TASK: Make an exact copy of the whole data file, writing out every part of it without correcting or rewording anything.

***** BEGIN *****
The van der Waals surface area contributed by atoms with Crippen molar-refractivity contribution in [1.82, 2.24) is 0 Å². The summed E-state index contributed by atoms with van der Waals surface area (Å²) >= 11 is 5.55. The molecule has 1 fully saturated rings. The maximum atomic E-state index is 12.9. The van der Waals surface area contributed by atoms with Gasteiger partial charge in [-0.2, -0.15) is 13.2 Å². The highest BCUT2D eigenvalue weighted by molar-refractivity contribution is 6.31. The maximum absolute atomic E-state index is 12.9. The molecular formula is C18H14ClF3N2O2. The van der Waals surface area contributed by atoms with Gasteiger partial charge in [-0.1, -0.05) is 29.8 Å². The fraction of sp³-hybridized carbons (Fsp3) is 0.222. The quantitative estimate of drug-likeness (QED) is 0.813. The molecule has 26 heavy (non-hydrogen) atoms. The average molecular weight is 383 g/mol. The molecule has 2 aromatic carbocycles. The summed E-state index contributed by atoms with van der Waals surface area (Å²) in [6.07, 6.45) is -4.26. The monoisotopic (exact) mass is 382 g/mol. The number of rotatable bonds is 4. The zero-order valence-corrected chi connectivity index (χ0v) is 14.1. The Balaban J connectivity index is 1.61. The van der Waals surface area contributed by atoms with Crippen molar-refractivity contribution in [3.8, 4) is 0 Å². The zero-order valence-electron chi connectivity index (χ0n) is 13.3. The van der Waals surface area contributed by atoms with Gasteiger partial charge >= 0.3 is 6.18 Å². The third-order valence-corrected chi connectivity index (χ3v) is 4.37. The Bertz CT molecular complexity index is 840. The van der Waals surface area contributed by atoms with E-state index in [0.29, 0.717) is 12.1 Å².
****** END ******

The van der Waals surface area contributed by atoms with Crippen molar-refractivity contribution in [1.82, 2.24) is 0 Å². The summed E-state index contributed by atoms with van der Waals surface area (Å²) >= 11 is 5.55. The molecule has 1 fully saturated rings. The maximum atomic E-state index is 12.9. The van der Waals surface area contributed by atoms with Gasteiger partial charge in [-0.2, -0.15) is 13.2 Å². The highest BCUT2D eigenvalue weighted by molar-refractivity contribution is 6.31. The maximum absolute atomic E-state index is 12.9. The molecular formula is C18H14ClF3N2O2. The van der Waals surface area contributed by atoms with Gasteiger partial charge in [-0.1, -0.05) is 29.8 Å². The fraction of sp³-hybridized carbons (Fsp3) is 0.222. The quantitative estimate of drug-likeness (QED) is 0.813. The molecule has 26 heavy (non-hydrogen) atoms. The average molecular weight is 383 g/mol. The molecule has 2 aromatic carbocycles. The summed E-state index contributed by atoms with van der Waals surface area (Å²) in [6.07, 6.45) is -4.26. The monoisotopic (exact) mass is 382 g/mol. The number of rotatable bonds is 4. The zero-order valence-corrected chi connectivity index (χ0v) is 14.1. The Balaban J connectivity index is 1.61. The van der Waals surface area contributed by atoms with Crippen molar-refractivity contribution in [3.8, 4) is 0 Å². The zero-order valence-electron chi connectivity index (χ0n) is 13.3. The van der Waals surface area contributed by atoms with Gasteiger partial charge >= 0.3 is 6.18 Å². The third-order valence-corrected chi connectivity index (χ3v) is 4.37. The Bertz CT molecular complexity index is 840. The van der Waals surface area contributed by atoms with E-state index in [0.29, 0.717) is 12.1 Å².